In this clip from Wild, based on Cheryl Strayed's memoir about backpacking alone for 1100 miles to overcome personal grief (and drug addiction!), Reese Witherspoon plays the lead character, an out-of-breath, tiny and brave soul who happens upon a camp of dudes and can only think of drinking a damn Snapple lemonade. (That sugar craving might be an allusion to the heroin, no?)
We're unaccustomed to seeing Witherspoon like this, so reliant on her gaunt physicality rather than just her wits (and, you know, not wearing make-up and carrying a hundred-pound hiking kit). I kind of hate nature if it doesn't involve a beach, but this clip piques my interest for Wild, and the idea of focusing on a woman's solitude in nature. So many films are made about men tackling the great unknown and end up lionizing their subjects, even if they croak (Into the Wild) or otherwise fall victim to it (127 Hours, ugh). But rare is the marquee film that allows its women subjects to revel in their aloneness, and to commune with the earth (or whatever) and, most importantly, finding themselves, the propeller at the heart of Wild.
Wild, due out Dec. 5 and directed by Jean-Marc Vallee (Dallas Buyers Club), is a project Reese Witherspoon is clearly passionate about: she's producing as well as starring. As the next film from her new company, Pacific Standard, it's intrinsic to the mission: her goal is to produce films with women at their center, seeking stories that don't reduce us to stereotypes. (Pacific Standard also did Gone Girl, and will release Don't Mess With Texas, starring Witherspoon and Sofia Vergara, next year.)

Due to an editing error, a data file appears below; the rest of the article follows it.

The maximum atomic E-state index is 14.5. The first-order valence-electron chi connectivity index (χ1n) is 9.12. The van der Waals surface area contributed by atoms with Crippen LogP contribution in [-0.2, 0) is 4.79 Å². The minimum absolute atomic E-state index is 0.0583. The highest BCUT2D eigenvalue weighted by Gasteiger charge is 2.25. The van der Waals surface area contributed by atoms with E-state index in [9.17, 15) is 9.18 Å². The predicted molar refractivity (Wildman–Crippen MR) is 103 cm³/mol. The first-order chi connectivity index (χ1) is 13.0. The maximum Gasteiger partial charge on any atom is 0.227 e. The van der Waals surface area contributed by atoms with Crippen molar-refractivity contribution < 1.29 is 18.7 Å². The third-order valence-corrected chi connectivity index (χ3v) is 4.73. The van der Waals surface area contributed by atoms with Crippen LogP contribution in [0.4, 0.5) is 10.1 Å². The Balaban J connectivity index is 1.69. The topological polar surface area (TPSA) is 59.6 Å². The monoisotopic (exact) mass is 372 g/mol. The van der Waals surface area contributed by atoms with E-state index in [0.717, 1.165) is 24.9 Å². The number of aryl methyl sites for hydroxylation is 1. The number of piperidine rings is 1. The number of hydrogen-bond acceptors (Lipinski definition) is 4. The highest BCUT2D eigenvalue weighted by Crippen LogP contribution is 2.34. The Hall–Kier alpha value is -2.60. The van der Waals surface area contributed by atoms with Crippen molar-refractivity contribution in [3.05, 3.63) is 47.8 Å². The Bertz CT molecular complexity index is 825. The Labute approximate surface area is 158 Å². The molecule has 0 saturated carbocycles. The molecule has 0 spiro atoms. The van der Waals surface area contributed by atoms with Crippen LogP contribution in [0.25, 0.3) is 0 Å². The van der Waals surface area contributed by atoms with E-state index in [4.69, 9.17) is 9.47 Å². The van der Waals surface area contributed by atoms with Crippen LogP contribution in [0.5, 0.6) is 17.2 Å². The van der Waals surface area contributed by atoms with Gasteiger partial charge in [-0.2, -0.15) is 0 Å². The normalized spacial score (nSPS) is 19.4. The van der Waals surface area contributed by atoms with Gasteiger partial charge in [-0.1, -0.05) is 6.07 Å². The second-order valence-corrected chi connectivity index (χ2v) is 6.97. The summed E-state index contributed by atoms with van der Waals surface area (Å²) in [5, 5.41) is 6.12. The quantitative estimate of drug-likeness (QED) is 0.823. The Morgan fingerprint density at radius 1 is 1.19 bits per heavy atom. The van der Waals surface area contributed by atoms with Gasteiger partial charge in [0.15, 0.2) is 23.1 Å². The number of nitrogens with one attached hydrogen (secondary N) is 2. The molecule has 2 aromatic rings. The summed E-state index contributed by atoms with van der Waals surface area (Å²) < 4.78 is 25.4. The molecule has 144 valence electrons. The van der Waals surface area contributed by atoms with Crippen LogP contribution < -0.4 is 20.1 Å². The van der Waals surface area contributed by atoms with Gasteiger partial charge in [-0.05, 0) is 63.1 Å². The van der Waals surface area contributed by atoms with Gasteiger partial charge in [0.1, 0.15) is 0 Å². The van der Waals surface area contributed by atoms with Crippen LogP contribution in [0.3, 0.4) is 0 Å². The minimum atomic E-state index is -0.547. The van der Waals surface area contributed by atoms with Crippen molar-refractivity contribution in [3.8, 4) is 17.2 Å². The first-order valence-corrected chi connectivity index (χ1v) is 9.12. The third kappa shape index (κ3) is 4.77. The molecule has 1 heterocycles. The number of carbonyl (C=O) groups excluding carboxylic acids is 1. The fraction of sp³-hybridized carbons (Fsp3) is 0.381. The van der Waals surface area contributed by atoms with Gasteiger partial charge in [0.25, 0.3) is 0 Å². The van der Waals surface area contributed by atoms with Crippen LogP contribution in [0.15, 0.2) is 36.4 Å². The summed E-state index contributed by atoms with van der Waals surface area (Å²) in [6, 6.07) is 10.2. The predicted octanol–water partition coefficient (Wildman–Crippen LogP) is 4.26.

In her October Vogue cover story, she discussed the paucity of roles she was finding interesting for an actor of her age and caliber. Author Tom Shone writes, "Partly this had to do with a film industry more attuned to fashioning entertainment for teenage boys than roles for 30-something actresses, even Oscar-winning ones." Witherspoon's reasoning for Pacific Standard's mission: "When people underestimate me, it's actually a comfortable place for me. 'Oh, that's what you think I am; well, no, I'm not.' I'm a complex human being. I have many different shades." In Wild's clip and trailer, it's compelling to see her acting them out.